TALK of Baxter Dury’s recent album has usually focused around it being a break-up record, comparisons to his late father Ian or the vivid, often filthy character vignettes that it paints. The man himself has a more straightforward viewpoint on what kick-started Prince of Tears, his fifth album and a record that he will bring to Scotland later this month.

“It’s always the rent that makes you work,” he says with a chuckle.

“You’ve dug a hole in this position, and then you go, ‘wow, I can’t go back because I can’t see where the land is, so I’m not going to go and train as an optician now,’ and making music is what I have to do. Apart from all the heartbreak and the creative side, it’s just about working.”

Dury has sandwiched this interview in between a couple of domestic tasks, namely trying to find a plumber to fix a problem in his flat, and then picking up his teenage son from school. Yet later this year he’ll be performing in arenas, thanks to a support slot with Noel Gallagher, while material from this record has found a fair amount of radio airplay (albeit in a censored form).

If the idea of Dury as a pop star seems ridiculous, then there should be no doubt that Prince of Tears is his most accomplished work yet, possessing swagger, confidence and a cutting, comedic tone, along with some string arrangements and a musical palette ranging from bass-driven funk to punky brevity.

It’s a much different beast to the folk-flavoured style of his 2002 debut, Len Parrott’s Memorial Lift, and the inevitable comparisons to his father have flooded in, based on both the darker, foul-mouthed lyrical bent and the skilful character creations running through it, from the on-the-rebound protagonist of Miami to the nostalgic memories of a violent old friend on Oi.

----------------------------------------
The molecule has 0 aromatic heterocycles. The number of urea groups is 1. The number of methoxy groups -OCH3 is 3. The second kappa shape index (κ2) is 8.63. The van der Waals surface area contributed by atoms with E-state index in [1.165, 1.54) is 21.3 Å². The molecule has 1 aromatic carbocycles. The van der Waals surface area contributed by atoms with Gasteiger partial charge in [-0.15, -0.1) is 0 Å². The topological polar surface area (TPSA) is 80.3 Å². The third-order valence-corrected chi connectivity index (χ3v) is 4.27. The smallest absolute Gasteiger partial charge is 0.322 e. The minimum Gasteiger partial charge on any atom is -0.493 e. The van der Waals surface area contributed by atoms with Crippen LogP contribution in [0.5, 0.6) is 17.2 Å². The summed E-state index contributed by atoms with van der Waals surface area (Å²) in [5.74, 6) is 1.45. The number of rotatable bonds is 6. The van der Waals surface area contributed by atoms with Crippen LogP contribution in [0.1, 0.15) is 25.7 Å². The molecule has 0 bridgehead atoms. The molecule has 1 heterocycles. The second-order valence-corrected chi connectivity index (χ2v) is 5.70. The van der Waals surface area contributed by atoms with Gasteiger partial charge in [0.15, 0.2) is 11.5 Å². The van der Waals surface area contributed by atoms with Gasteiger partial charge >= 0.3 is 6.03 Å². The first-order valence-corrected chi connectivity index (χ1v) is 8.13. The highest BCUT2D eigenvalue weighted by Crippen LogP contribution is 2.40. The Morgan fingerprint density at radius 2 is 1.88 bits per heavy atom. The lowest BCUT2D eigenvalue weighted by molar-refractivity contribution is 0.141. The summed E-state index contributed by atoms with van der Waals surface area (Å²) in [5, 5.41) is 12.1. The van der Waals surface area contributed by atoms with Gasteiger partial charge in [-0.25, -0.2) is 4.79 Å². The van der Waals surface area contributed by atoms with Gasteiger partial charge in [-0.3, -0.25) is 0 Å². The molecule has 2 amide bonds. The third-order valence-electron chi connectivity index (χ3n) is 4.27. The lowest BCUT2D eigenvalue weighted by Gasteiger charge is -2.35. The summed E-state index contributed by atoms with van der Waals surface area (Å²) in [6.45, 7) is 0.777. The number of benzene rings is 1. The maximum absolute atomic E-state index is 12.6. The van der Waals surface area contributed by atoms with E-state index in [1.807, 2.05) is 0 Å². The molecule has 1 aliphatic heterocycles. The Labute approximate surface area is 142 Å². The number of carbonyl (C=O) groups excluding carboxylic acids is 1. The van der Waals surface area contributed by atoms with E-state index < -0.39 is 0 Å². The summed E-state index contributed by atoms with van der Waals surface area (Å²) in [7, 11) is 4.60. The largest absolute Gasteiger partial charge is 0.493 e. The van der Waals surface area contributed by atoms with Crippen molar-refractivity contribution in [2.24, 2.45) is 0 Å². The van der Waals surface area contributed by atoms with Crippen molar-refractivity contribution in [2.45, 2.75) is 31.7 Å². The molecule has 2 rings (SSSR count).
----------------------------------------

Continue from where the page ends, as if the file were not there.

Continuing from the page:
For Dury himself the album owed much more to his then state of mind, which had just seen the end of a long-term relationship and his girlfriend moving back to France. Dury himself then headed back to London from a village near Hertfordshire early on during the writing process.

“I was just naturally informed by my state of mind, which is quite good because it means you have a starting position,” he explains.

“If you’re neutral and start writing songs, and you’re talking about, I dunno, dolphins or some other miscellaneous subject, then you end up making an album about nothing. This time I was a bit miserable, and I don’t have a sentimental bone in my body, so this was never going to be an album claimed by cheesiness. It was my version of my emotions and I don’t think I can be cheesy about things like that.”

Dury’s first taste of music fame came as a child, when he was pictured for his father Ian’s classic New Boots and Panties album, released in 1977. He had an upbringing usually described as bohemian, and only started to release music after his father had passed away from cancer in 2000, with the younger Dury singing at his father’s wake.

However this is not a chat to reflect on his family ties yet again. There was always a love of music there, and it was always a passion for him.